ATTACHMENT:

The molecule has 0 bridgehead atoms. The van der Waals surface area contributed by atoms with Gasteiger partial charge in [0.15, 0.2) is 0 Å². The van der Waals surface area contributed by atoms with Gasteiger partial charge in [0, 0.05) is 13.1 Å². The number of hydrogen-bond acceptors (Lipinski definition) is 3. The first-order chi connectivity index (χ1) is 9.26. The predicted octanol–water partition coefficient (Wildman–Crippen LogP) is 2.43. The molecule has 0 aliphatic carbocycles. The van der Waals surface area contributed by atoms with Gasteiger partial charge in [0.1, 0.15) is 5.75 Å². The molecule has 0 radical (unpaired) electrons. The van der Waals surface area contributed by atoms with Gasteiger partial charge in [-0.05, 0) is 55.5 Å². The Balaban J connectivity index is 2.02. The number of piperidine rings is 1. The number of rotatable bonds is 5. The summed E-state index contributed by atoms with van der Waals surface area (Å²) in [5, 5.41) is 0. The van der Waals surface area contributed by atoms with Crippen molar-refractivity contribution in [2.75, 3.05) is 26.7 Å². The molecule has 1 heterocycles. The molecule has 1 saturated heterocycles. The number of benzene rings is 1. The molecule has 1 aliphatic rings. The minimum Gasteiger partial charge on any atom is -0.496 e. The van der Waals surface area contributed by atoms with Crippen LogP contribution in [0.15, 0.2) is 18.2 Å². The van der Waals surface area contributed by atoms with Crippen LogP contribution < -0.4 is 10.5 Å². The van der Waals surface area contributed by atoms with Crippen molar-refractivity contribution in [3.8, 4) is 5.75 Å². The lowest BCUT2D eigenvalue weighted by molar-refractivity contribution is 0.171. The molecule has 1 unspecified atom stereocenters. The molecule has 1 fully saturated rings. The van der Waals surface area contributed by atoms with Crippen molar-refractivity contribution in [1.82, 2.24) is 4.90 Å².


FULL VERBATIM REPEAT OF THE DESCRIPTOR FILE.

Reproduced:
The molecule has 0 bridgehead atoms. The van der Waals surface area contributed by atoms with Gasteiger partial charge in [0.15, 0.2) is 0 Å². The van der Waals surface area contributed by atoms with Gasteiger partial charge in [0, 0.05) is 13.1 Å². The number of hydrogen-bond acceptors (Lipinski definition) is 3. The first-order chi connectivity index (χ1) is 9.26. The predicted octanol–water partition coefficient (Wildman–Crippen LogP) is 2.43. The molecule has 0 aliphatic carbocycles. The van der Waals surface area contributed by atoms with Gasteiger partial charge in [0.1, 0.15) is 5.75 Å². The molecule has 0 radical (unpaired) electrons. The van der Waals surface area contributed by atoms with Gasteiger partial charge in [-0.05, 0) is 55.5 Å². The Balaban J connectivity index is 2.02. The number of piperidine rings is 1. The number of rotatable bonds is 5. The summed E-state index contributed by atoms with van der Waals surface area (Å²) in [5, 5.41) is 0. The van der Waals surface area contributed by atoms with Crippen molar-refractivity contribution in [2.75, 3.05) is 26.7 Å². The molecule has 1 heterocycles. The molecule has 1 saturated heterocycles. The number of benzene rings is 1. The molecule has 1 aliphatic rings. The minimum Gasteiger partial charge on any atom is -0.496 e. The van der Waals surface area contributed by atoms with Crippen LogP contribution in [0.15, 0.2) is 18.2 Å². The van der Waals surface area contributed by atoms with Crippen LogP contribution < -0.4 is 10.5 Å². The van der Waals surface area contributed by atoms with Crippen molar-refractivity contribution in [3.8, 4) is 5.75 Å². The lowest BCUT2D eigenvalue weighted by molar-refractivity contribution is 0.171. The molecule has 1 unspecified atom stereocenters. The molecule has 1 fully saturated rings. The van der Waals surface area contributed by atoms with Crippen molar-refractivity contribution in [1.82, 2.24) is 4.90 Å².